Israel is beginning to take its water conservation to the next level. In the past two weeks, Water Authority contractor Milgam has installed over 100,000 water-conserving devices in over 40,000 homes in central and southern Israel.
The device, called a "chas-cham" (a play on words meaning a hot or live-conserver) is fitted onto a regular sink or bathtub faucet and conserves approximately one third of the water output of the faucet, without harming the user's experience of water flow.
Some 1,800 Milgam workers have been deployed for the purpose of the project, which will last for the next three months. The "Chas-cham" installation is free for homeowners and is part of a Water Authority initiative to conserve the country's water supply. Two million chas-chams are planned to be installed in Israeli homes. Each homeowner is given three free devices, two for bathtub faucets, and a third for a regular faucet in the kitchen or bathroom. The focus of the project is on bathtubs, since 35% of home water usage is from baths and showers.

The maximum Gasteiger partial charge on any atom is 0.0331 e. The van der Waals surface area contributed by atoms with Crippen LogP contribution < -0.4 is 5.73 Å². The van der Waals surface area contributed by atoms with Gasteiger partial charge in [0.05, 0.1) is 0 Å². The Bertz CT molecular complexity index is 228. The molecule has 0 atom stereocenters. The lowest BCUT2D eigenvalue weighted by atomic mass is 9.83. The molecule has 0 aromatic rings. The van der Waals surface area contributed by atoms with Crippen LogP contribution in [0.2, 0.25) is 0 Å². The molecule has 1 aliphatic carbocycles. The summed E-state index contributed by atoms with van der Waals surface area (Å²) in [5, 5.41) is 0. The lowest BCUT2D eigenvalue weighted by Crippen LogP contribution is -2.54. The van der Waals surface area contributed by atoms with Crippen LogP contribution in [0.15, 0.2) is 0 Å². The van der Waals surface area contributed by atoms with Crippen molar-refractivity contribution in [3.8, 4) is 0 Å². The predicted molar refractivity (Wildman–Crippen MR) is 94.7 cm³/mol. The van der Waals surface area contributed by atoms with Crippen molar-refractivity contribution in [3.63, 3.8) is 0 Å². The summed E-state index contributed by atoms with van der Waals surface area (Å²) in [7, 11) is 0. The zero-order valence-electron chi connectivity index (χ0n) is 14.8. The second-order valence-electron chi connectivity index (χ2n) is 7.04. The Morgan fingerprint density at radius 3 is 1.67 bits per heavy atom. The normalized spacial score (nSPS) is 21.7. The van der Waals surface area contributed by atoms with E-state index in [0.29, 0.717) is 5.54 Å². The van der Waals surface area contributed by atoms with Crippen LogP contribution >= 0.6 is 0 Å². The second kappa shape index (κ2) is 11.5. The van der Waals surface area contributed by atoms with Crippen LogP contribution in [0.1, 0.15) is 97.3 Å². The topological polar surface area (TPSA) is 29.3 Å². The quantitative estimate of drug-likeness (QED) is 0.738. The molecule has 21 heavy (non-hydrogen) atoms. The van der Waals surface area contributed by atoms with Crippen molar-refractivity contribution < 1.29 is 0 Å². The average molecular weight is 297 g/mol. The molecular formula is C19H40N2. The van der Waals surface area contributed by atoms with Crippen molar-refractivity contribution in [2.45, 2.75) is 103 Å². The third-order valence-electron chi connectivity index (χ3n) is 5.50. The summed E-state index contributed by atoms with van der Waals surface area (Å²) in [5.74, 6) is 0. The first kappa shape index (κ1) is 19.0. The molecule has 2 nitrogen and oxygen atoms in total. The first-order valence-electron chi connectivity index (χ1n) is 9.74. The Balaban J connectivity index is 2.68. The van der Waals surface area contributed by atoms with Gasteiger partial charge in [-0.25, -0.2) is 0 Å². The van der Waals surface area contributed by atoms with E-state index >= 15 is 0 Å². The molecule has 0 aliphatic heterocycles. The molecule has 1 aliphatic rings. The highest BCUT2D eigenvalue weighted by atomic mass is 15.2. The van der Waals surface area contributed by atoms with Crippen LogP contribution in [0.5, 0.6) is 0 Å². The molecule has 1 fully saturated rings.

The chas-ham project is projected to save
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